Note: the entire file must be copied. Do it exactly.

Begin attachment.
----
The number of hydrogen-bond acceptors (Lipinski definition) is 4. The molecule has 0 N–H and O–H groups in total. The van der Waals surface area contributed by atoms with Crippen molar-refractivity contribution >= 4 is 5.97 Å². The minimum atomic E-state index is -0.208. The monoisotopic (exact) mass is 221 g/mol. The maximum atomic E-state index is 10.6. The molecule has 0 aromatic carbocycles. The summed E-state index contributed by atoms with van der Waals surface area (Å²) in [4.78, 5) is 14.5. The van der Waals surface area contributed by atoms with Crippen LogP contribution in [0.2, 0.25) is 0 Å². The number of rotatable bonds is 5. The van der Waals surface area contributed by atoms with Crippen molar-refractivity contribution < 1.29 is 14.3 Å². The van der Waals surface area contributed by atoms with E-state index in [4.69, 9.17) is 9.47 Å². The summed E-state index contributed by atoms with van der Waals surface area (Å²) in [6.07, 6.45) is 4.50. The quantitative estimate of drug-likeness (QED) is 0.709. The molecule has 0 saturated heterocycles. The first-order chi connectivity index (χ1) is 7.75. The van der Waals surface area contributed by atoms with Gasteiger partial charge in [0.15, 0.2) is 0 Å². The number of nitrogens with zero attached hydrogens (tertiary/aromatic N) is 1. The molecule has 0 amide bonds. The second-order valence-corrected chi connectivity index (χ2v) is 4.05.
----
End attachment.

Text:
The number of hydrogen-bond acceptors (Lipinski definition) is 4. The molecule has 0 N–H and O–H groups in total. The van der Waals surface area contributed by atoms with Crippen molar-refractivity contribution >= 4 is 5.97 Å². The minimum atomic E-state index is -0.208. The monoisotopic (exact) mass is 221 g/mol. The maximum atomic E-state index is 10.6. The molecule has 0 aromatic carbocycles. The summed E-state index contributed by atoms with van der Waals surface area (Å²) in [4.78, 5) is 14.5. The van der Waals surface area contributed by atoms with Crippen LogP contribution in [0.2, 0.25) is 0 Å². The number of rotatable bonds is 5. The van der Waals surface area contributed by atoms with Crippen molar-refractivity contribution < 1.29 is 14.3 Å². The van der Waals surface area contributed by atoms with E-state index in [4.69, 9.17) is 9.47 Å². The summed E-state index contributed by atoms with van der Waals surface area (Å²) in [6.07, 6.45) is 4.50. The quantitative estimate of drug-likeness (QED) is 0.709. The molecule has 0 saturated heterocycles. The first-order chi connectivity index (χ1) is 7.75. The van der Waals surface area contributed by atoms with Gasteiger partial charge in [0.15, 0.2) is 0 Å². The number of nitrogens with zero attached hydrogens (tertiary/aromatic N) is 1. The molecule has 0 amide bonds. The second-order valence-corrected chi connectivity index (χ2v) is 4.05.